Consider this worst-case scenario: A Congress bent on streamlining government orders the Federal Aviation Administration to turn over more and more safety oversight to aircraft makers. Factors such as production, profits and U.S. jobs seep into federal safety certification so that Boeing, eager to outsell rival Airbus, wins reduced scrutiny for its new 737 Max series. The new fleet turns out to have a hidden flaw — an automated anti-stall feature that can be violently activated by an errant sensor, wrestling control of the aircraft from undertrained pilots and plunging it into the ground. This flaw contributes to two air disasters within five months, one in the seas off Indonesia on Oct. 29 and a second in Ethiopia on March 10, that leave 346 people dead.
It all seems unthinkable — if only so much of it wasn't already known to be true and the rest the focus of investigation. "Clearly," Transportation Department Inspector General Calvin Scovel told a Senate subcommittee on Wednesday, "confidence in the FAA as the gold standard for aviation safety has been shaken."
Actually, this wouldn't be the first time that excessive FAA coziness with airlines and manufacturers has contributed to tragedy. Lax FAA oversight was a factor in the 1996 crash of a ValuJet flight into the Florida Everglades, killing 110, and an Alaska Airlines crash in 2000 that left 88 dead.
Over the past decade, U.S. commercial airlines have had an extraordinary safety record. But there's the risk that success bred complacency on safety certification, particularly as avionics and software grew increasingly complex.
Congress and successive administrations pushed the FAA to cut costs by delegating more regulatory work to manufacturers — a practice not unlike allowing authors to review their own books. Insiders have warned for years that FAA was delegating away its world-class reputation on safety:
►In 2004, an FAA union called it a "reckless" practice that "would actually compromise public air safety" and was establishing a "fox guarding the henhouse mentality."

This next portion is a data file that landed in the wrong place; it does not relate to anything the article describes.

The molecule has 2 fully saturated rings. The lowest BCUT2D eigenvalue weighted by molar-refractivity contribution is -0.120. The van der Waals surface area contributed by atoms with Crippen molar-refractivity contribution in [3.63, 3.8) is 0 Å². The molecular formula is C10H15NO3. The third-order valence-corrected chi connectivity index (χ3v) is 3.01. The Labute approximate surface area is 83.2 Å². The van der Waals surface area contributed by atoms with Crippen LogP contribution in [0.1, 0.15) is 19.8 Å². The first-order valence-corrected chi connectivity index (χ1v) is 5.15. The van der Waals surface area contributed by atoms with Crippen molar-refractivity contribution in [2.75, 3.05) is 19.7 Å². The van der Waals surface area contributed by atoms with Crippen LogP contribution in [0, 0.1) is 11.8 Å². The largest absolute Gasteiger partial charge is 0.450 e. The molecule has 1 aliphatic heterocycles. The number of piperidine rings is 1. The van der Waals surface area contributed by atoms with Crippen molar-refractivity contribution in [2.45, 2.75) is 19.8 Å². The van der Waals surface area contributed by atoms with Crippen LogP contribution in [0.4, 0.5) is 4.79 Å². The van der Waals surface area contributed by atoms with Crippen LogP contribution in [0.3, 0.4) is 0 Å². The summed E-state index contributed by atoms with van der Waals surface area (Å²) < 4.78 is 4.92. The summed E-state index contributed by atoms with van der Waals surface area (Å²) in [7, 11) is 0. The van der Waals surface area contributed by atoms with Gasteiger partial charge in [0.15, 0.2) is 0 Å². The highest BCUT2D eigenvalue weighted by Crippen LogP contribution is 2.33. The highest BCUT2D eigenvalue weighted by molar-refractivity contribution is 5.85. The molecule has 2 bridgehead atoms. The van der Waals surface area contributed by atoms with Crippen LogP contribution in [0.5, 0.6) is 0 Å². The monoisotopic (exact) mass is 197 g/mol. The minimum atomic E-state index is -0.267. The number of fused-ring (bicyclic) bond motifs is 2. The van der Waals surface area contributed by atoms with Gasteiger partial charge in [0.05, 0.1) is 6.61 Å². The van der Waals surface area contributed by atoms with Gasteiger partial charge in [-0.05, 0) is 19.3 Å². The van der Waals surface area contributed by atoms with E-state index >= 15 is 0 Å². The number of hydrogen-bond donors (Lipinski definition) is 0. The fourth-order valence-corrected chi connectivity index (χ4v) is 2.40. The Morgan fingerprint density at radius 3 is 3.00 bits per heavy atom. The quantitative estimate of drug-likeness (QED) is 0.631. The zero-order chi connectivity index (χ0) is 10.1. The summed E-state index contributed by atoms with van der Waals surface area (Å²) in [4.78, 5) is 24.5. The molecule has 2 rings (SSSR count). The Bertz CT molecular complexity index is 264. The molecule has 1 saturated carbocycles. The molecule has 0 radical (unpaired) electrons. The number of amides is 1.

►Agency workers complained in 2012 that FAA management and Boeing — between which there was virtually a revolving door of employees — were growing too familiar.
►A 2015 internal audit raised concerns that oversight of the delegation program was focusing more on "paperwork — not on safety-critical items."
That same year, as reported in The Seattle Times last week, the FAA delegated to Boeing a review of the automated anti-stall feature now at the center of the 737 Max crash investigations, and the safety analysis that came back was deeply flawed.
In the wake of the two jetliners falling from the sky shortly after takeoff, multiple investigations are underway to get to the bottom of what went wrong. President Donald Trump has finally nominated a permanent administrator for the FAA and its 44,000 workers. Boeing this week announced software fixes to the anti-stall feature of the 737 Max series.
Those jetliners remain grounded worldwide, as well they should, until the fixes are fully tested and pilots are fully trained. In the meantime, the FAA, once at the global forefront of air safety issues, finds itself leading from behind.
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This article originally appeared on USA TODAY: Grounded Boeing 737 Max also grounds FAA reputation